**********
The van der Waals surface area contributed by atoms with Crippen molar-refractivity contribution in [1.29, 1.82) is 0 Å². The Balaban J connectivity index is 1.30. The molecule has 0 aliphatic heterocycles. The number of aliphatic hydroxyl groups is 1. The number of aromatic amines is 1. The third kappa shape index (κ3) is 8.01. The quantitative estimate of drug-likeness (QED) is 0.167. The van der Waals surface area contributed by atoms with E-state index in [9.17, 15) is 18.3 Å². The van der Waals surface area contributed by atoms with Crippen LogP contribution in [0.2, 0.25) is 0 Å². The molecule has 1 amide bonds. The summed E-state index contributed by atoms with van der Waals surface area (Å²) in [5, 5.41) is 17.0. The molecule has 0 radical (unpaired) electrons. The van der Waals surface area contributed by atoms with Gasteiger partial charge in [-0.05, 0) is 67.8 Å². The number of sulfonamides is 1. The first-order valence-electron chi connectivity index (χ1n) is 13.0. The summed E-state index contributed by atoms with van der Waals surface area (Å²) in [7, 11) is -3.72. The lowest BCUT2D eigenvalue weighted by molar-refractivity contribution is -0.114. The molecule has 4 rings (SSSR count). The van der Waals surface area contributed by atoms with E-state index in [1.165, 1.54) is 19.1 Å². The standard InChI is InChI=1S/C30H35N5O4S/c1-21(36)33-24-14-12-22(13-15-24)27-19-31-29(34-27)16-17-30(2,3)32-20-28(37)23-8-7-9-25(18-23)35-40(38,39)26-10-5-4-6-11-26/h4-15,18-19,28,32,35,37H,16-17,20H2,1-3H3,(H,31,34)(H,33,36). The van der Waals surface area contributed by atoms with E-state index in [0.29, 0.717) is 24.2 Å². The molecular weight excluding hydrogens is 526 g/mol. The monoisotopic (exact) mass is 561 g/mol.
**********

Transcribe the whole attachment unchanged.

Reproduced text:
The van der Waals surface area contributed by atoms with Crippen molar-refractivity contribution in [1.29, 1.82) is 0 Å². The Balaban J connectivity index is 1.30. The molecule has 0 aliphatic heterocycles. The number of aliphatic hydroxyl groups is 1. The number of aromatic amines is 1. The third kappa shape index (κ3) is 8.01. The quantitative estimate of drug-likeness (QED) is 0.167. The van der Waals surface area contributed by atoms with E-state index in [9.17, 15) is 18.3 Å². The van der Waals surface area contributed by atoms with Crippen LogP contribution in [0.2, 0.25) is 0 Å². The molecule has 1 amide bonds. The summed E-state index contributed by atoms with van der Waals surface area (Å²) in [5, 5.41) is 17.0. The molecule has 0 radical (unpaired) electrons. The van der Waals surface area contributed by atoms with Gasteiger partial charge in [-0.05, 0) is 67.8 Å². The number of sulfonamides is 1. The first-order valence-electron chi connectivity index (χ1n) is 13.0. The summed E-state index contributed by atoms with van der Waals surface area (Å²) in [7, 11) is -3.72. The lowest BCUT2D eigenvalue weighted by molar-refractivity contribution is -0.114. The molecule has 4 rings (SSSR count). The van der Waals surface area contributed by atoms with E-state index in [1.165, 1.54) is 19.1 Å². The standard InChI is InChI=1S/C30H35N5O4S/c1-21(36)33-24-14-12-22(13-15-24)27-19-31-29(34-27)16-17-30(2,3)32-20-28(37)23-8-7-9-25(18-23)35-40(38,39)26-10-5-4-6-11-26/h4-15,18-19,28,32,35,37H,16-17,20H2,1-3H3,(H,31,34)(H,33,36). The van der Waals surface area contributed by atoms with E-state index in [0.29, 0.717) is 24.2 Å². The molecular weight excluding hydrogens is 526 g/mol. The monoisotopic (exact) mass is 561 g/mol.